If we are going to “pray”, let us hope that those that are leading the effort to give us a new home have the combined wisdom of a Moses and show the way for us to “go forward “ to a new “promised land”. 


Dear Mordecai,

I appreciate your honesty about your struggles in youth with the gastronomical requirements of Passover. I myself also suffer during the holiday. i don't even love bread that much, but its non-accessibility wares on me. 
I like the four examples you present of how a person could respond to the reality that the world is not as we would like it to be. They remind me of the four questions and the four children. Frankly, I identify, at least initially, with the first kind of person you identify - the quixotic one. My idealism is one of the defining aspects of my character, and only now am I beginning to seriously rethink how viable an orientation this is. 
The four examples of how people respond to the reality that the world is not as it should be is built upon by the four responses of the Israelites to Pharaoh's cornering them at the Sea of Reeds. The exegesis of Moses' statement in 14:13 is remarkable - classic Rabbinic excellence. 
The transition to the JJC and how this is our Sea of Reeds moment is remarkable and well-executed. 
I am intrigued by the new Promised Land of which you speak. To me, it has ramifications not just for us but for Conservative Judaism and American Jewry at large. One of the ways in which we should think of our Promised Land is with that larger context in mind. What is happening to our congregation is not happening outside of a larger context. The larger context must be understood in order for us to execute on a microlevel our entry into the Promised Land. 
What is Conservative Judaism and what is American Jewry? Conservative Judaism's origins lie in a series of conferences organized in the German states in the 1840s. At this time, the notion of history and historical consciousness was becoming increasingly part of how people thought about themselves. Of course, everyone had known about "the past." History, however, is not the same as the past. As indicated in the very word "history," it is foremost a "story." The past is not simply a time gone by. It is the creator of the present. It is a series of developments that shape the present. Conservative Judaism was shaped in the crucible of historical consciousness. 
In our present moment, we have to possess a strong sense of history if we want to understand our present and shape a future. This is one of the reasons I enjoy your anecdotes of your upbringing. They present a certain kind of historical information. What I encourage you to do and what I would encourage others in our congregation to do individually and collectively is to seek to give narrative shape to this historical information. What will be revealed is both G-d's guidance throughout and the idea of trajectory, direction. Where are we going?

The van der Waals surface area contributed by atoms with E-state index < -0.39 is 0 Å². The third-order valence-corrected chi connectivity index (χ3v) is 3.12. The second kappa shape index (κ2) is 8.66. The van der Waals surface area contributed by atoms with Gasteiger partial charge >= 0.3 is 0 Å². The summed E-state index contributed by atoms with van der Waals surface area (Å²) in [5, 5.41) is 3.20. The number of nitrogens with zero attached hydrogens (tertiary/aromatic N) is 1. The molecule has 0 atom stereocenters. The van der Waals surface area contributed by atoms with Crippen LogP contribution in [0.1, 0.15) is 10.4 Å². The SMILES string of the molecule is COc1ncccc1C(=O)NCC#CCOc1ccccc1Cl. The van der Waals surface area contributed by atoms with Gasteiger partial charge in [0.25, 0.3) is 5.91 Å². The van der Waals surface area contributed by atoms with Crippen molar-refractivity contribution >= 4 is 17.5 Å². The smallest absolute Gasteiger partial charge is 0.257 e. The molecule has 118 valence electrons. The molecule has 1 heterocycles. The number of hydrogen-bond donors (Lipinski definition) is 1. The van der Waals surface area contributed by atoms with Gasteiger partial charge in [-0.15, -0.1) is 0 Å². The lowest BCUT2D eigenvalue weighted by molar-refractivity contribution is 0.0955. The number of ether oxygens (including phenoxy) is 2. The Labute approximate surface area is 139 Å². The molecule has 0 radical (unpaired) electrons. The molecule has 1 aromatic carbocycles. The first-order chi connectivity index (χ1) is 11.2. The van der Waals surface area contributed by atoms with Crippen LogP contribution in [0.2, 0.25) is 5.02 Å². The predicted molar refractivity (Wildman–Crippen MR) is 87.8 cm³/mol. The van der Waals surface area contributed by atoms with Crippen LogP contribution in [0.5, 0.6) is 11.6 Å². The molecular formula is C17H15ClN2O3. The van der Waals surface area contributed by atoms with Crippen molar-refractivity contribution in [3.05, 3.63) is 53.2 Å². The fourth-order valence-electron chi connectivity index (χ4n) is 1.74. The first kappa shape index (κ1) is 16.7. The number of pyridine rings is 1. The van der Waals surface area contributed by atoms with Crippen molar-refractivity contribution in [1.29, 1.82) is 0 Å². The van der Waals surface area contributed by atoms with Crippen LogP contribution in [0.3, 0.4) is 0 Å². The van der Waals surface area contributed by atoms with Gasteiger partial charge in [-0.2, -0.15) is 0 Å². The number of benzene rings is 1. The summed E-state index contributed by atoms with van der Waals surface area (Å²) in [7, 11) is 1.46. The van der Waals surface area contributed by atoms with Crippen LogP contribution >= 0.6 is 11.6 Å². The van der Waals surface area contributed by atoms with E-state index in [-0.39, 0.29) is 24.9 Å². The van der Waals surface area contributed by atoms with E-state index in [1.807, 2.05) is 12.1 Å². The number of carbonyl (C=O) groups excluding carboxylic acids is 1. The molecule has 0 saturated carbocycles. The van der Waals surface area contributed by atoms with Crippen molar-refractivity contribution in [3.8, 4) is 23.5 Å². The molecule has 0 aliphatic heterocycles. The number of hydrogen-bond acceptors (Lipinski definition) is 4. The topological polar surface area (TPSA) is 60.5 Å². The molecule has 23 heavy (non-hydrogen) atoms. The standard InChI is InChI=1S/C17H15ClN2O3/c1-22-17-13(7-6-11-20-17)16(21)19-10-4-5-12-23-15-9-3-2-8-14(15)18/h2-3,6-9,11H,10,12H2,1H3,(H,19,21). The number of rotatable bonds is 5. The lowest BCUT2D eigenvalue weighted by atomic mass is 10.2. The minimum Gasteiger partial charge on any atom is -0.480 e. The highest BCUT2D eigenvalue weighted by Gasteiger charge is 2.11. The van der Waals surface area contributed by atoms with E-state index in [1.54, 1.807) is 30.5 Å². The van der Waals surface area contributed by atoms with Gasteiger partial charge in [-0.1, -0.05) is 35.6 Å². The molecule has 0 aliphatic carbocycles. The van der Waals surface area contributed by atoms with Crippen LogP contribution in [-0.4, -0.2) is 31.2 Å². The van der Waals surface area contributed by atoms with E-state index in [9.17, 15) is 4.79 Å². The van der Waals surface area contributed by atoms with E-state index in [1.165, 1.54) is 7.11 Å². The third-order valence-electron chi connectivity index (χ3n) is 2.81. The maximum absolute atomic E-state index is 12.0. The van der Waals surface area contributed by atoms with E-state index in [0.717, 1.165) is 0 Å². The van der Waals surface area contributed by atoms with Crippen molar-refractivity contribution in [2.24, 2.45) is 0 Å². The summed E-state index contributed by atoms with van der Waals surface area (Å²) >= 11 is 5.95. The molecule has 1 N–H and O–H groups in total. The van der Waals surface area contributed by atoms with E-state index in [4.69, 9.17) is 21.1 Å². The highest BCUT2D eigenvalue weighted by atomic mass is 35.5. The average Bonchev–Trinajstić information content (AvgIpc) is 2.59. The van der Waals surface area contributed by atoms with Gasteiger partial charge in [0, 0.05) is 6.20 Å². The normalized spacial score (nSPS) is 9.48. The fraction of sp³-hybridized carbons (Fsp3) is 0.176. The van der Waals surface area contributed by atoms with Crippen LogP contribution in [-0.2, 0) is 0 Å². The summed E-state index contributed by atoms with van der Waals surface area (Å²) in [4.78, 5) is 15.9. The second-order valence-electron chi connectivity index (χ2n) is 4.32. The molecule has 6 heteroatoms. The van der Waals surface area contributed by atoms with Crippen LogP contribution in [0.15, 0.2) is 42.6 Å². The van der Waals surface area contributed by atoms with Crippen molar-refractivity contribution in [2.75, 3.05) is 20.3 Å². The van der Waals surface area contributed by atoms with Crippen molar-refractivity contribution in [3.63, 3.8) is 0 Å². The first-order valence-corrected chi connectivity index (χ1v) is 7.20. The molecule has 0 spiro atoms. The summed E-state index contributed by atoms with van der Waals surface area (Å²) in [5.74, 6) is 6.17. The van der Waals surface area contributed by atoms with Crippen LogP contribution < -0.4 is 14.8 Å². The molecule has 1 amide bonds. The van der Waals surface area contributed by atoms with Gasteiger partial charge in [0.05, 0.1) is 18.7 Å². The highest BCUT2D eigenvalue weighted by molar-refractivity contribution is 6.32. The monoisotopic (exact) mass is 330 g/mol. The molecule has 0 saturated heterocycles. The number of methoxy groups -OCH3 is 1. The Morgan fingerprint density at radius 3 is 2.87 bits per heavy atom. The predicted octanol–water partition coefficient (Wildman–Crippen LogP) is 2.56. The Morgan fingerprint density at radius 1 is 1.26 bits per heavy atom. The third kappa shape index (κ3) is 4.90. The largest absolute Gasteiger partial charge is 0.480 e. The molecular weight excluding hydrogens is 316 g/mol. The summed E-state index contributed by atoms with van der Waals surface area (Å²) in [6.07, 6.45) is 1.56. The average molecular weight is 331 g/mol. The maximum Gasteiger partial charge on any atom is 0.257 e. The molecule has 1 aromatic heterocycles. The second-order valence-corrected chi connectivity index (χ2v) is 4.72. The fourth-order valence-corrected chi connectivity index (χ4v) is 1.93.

American Jewry is the greatest experiment in integration in Jewish history. Integration and freedom are intimately connected to each other in the American setting. The central tension in Judaism between the universal and the particular is where more work needs to be done if American Jewry is to flourish. At this juncture, Judaism's universalism has predominated in shaping Jews' behavior and outlook in the American setting. The challenge moving forward is to affirm the particular. The riddle is how can we affirm the particular given that integration is the hallmark of American Jewish life. 
How does this relate to the Jericho Jewish Center and what is its significance for the new entity we hope to form? In other words, how will the Promised Land that we create take into account what we know about Conservative Judaism and American Jewry. I say this because the new entity that will be created as the potential to be a dominant force in Nassau County, which itself is part of the New York metropolitan area - the center of the Jewish diaspora. 
I don't know what our Promised Land looks like, but I know that it will not be a strictly private, local affair. The ramifications are larger and can play a role in shaping our people's collective future. To me, the three central elements of our Promised Land must include 
  1. Remembrance of the Shoah
  2. The embrace of Israel
  3. Shabbat
In these three, we can see the specific Jewish contribution to world history and the formation of humanity - or to put the matter differently: our purpose. 


Dear Rabbi, 
I think your response far exceeds what I was thinking when I put "Promised Land" in quotes. In fact other than urging the JJC to "go forward" I do not know what will become of us but I do know that we have to try and although the "unknown" may be scary, it is my fervent hope that it all works out. Our forefathers in the desert did not know what was to come, yet the the prize of the ultimate "Promised Land" in Jerusalem has always been worth the risk. To me the "form" of Judaism is not important, it is the fact that we are a people that were "chosen" and we should all try to live up to what our religion expects of us.